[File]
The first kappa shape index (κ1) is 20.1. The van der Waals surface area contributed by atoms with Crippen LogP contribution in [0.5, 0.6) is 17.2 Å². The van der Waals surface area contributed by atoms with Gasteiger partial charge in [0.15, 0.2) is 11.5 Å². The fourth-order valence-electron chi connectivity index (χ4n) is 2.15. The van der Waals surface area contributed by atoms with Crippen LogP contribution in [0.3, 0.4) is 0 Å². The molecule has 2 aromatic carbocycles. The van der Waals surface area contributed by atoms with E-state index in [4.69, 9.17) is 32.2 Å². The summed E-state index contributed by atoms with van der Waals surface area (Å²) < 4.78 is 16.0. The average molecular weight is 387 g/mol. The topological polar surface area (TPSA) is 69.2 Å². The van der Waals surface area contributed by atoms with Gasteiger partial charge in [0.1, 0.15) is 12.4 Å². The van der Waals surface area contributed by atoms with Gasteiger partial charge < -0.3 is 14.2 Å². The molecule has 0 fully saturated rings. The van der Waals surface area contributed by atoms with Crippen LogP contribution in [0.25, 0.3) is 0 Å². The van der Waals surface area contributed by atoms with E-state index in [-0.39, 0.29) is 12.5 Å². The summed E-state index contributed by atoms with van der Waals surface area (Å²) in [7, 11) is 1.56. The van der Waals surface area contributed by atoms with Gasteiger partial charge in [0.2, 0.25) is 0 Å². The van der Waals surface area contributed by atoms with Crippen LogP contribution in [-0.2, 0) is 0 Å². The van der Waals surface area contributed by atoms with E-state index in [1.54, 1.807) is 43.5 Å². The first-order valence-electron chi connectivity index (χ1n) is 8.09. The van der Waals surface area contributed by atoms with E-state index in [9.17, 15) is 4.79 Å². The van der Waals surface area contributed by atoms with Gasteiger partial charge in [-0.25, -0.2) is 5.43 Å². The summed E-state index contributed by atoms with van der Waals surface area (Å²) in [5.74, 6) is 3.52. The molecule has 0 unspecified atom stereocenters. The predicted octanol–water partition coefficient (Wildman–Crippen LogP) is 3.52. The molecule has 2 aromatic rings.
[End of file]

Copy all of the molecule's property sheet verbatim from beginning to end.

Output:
The first kappa shape index (κ1) is 20.1. The van der Waals surface area contributed by atoms with Crippen LogP contribution in [0.5, 0.6) is 17.2 Å². The van der Waals surface area contributed by atoms with Gasteiger partial charge in [0.15, 0.2) is 11.5 Å². The fourth-order valence-electron chi connectivity index (χ4n) is 2.15. The van der Waals surface area contributed by atoms with Crippen LogP contribution in [0.3, 0.4) is 0 Å². The molecule has 2 aromatic carbocycles. The van der Waals surface area contributed by atoms with E-state index in [4.69, 9.17) is 32.2 Å². The summed E-state index contributed by atoms with van der Waals surface area (Å²) < 4.78 is 16.0. The average molecular weight is 387 g/mol. The topological polar surface area (TPSA) is 69.2 Å². The van der Waals surface area contributed by atoms with Gasteiger partial charge in [0.1, 0.15) is 12.4 Å². The van der Waals surface area contributed by atoms with Gasteiger partial charge < -0.3 is 14.2 Å². The molecule has 0 fully saturated rings. The van der Waals surface area contributed by atoms with Crippen LogP contribution in [0.25, 0.3) is 0 Å². The van der Waals surface area contributed by atoms with E-state index in [-0.39, 0.29) is 12.5 Å². The summed E-state index contributed by atoms with van der Waals surface area (Å²) in [7, 11) is 1.56. The van der Waals surface area contributed by atoms with Gasteiger partial charge in [0.2, 0.25) is 0 Å². The van der Waals surface area contributed by atoms with Crippen LogP contribution in [-0.2, 0) is 0 Å². The van der Waals surface area contributed by atoms with E-state index in [1.54, 1.807) is 43.5 Å². The first-order valence-electron chi connectivity index (χ1n) is 8.09. The van der Waals surface area contributed by atoms with E-state index in [9.17, 15) is 4.79 Å². The van der Waals surface area contributed by atoms with Gasteiger partial charge in [-0.25, -0.2) is 5.43 Å². The summed E-state index contributed by atoms with van der Waals surface area (Å²) in [5.74, 6) is 3.52. The molecule has 0 unspecified atom stereocenters. The predicted octanol–water partition coefficient (Wildman–Crippen LogP) is 3.52. The molecule has 2 aromatic rings.